After a few minutes inside, the family came back out, dabbing at tears from what they had seen but finding some humor in the situation.
Lynch held five light bulbs from inside the house between his fingers.
“Five ideas,” he said, a smile emerging across his face no longer shielded by the mask.
“They brighten his day,” Theresa Williams added with a grin to counter the tears she had dried.
Yolanda Hyman, whose home was across the street from the gutted Princeville Elementary School, crossed the bridge Tuesday expecting the worst.
“I’m grateful,” Hyman said mid-afternoon, noting how the flooding from Matthew had not matched what Hurricane Floyd left on her property. “I’m blessed.”
The difficult circumstances that Princeville residents have been juggling since the first week of October include more than housing concerns.
Some have either been unable to work or missed out on paychecks from businesses that had to close temporarily after the flooding.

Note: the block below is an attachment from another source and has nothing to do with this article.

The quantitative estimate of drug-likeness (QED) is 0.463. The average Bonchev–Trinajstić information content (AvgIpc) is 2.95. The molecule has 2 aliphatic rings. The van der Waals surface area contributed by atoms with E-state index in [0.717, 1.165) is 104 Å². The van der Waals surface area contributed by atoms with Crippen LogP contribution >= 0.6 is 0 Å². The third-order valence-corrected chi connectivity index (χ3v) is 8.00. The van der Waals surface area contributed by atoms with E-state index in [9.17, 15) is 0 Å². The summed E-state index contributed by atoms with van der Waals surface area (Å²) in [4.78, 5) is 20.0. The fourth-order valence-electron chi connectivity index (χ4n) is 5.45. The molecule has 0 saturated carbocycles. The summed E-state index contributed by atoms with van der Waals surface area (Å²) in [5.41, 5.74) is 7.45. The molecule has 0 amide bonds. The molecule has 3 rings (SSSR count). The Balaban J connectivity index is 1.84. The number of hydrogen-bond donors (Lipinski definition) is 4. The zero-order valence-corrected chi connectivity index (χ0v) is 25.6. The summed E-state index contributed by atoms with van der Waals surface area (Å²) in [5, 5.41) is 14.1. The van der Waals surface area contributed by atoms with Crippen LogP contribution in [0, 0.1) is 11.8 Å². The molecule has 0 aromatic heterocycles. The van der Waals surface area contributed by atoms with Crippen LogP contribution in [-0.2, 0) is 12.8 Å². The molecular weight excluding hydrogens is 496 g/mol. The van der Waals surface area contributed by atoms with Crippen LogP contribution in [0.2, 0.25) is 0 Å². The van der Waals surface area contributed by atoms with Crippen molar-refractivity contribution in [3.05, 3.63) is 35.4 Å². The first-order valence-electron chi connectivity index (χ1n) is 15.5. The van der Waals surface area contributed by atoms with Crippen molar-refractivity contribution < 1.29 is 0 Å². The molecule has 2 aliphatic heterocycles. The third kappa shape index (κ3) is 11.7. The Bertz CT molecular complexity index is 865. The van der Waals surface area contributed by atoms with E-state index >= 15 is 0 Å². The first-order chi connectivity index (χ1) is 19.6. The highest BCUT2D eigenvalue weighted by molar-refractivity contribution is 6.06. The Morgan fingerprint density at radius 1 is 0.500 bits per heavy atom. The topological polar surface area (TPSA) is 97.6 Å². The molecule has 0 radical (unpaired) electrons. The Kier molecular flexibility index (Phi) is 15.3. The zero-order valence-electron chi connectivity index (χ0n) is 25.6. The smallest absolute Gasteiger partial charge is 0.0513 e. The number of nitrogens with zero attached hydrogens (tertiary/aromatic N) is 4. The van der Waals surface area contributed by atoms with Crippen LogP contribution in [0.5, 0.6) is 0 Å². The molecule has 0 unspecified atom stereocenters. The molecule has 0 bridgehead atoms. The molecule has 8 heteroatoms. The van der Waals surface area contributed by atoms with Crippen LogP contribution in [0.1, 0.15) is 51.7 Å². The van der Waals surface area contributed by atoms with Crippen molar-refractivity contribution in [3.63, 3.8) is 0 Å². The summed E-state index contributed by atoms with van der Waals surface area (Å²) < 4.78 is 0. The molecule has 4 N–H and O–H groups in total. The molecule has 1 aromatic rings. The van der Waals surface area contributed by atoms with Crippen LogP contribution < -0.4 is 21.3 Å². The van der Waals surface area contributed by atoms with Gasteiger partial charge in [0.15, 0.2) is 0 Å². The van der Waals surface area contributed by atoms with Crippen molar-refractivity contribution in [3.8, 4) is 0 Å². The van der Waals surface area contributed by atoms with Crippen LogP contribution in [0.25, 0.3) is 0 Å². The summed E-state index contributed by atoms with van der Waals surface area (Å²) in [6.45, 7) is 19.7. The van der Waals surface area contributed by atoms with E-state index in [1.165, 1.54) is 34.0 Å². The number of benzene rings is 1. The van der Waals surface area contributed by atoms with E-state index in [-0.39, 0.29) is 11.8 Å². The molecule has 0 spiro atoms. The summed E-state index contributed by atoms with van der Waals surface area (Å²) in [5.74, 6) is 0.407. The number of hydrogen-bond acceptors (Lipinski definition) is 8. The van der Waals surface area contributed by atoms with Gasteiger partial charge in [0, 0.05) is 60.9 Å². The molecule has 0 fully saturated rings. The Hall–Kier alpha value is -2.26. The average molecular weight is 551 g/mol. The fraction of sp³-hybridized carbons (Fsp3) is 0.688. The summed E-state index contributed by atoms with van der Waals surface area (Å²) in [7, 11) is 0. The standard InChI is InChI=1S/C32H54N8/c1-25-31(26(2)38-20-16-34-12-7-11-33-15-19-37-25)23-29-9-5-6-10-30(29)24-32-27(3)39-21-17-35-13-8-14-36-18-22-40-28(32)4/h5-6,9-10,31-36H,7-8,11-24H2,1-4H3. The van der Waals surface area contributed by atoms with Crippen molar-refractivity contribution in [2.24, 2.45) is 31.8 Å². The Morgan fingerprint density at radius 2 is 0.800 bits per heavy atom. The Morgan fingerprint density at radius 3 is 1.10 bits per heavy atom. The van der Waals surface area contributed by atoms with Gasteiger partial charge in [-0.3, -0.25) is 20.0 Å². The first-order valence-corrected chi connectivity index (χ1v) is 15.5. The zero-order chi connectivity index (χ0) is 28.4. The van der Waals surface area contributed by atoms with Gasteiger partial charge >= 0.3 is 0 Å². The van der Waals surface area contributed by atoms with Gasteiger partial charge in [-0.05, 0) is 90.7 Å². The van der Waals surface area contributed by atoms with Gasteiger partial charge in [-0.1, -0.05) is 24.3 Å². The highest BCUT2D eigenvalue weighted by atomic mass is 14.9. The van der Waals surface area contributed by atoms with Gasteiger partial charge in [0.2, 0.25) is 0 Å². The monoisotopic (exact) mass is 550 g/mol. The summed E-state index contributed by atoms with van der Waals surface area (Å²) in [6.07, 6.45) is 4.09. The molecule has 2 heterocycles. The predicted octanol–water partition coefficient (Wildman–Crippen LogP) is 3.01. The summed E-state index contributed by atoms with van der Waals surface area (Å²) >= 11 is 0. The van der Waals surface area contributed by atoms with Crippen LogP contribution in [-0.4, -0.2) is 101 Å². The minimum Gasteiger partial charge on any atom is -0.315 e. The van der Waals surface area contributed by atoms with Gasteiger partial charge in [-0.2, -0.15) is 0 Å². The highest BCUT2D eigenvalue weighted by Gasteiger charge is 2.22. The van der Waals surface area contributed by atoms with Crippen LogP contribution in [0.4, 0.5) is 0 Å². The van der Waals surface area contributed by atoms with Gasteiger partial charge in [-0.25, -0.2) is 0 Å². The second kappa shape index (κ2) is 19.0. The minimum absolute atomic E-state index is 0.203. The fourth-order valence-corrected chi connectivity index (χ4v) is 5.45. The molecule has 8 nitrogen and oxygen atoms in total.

Naquila Long, 29, moved some of the belongings from the top floor of the townhouse she had been living in, uncertain of whether she wanted to come back.
Not only has Long had to miss work to fill out paperwork related to the flood, she also had to drop out of the community college classes she had been taking toward the criminal justice degree she was on schedule to receive in the next year.
Long did not know whether she will get the temporary unemployment benefits she applied for, nor does she know whether she will have to pay for the classes she had to abandon midterm.
“I’m waiting to hear,” she said.
As Princeville residents pondered the next steps in a rebuilding process that could take months, Marwin Moore and Jasper Alston took a break from their work to get the elementary school up and running as quickly as possible. By looking at some homes across the street that had ben hit harder than others, they tried to fathom how the floodwaters moved through town.
“Seeing these porches gone,” Moore said, pointing across the street. “That’s what’s amazing. That water was powerful.”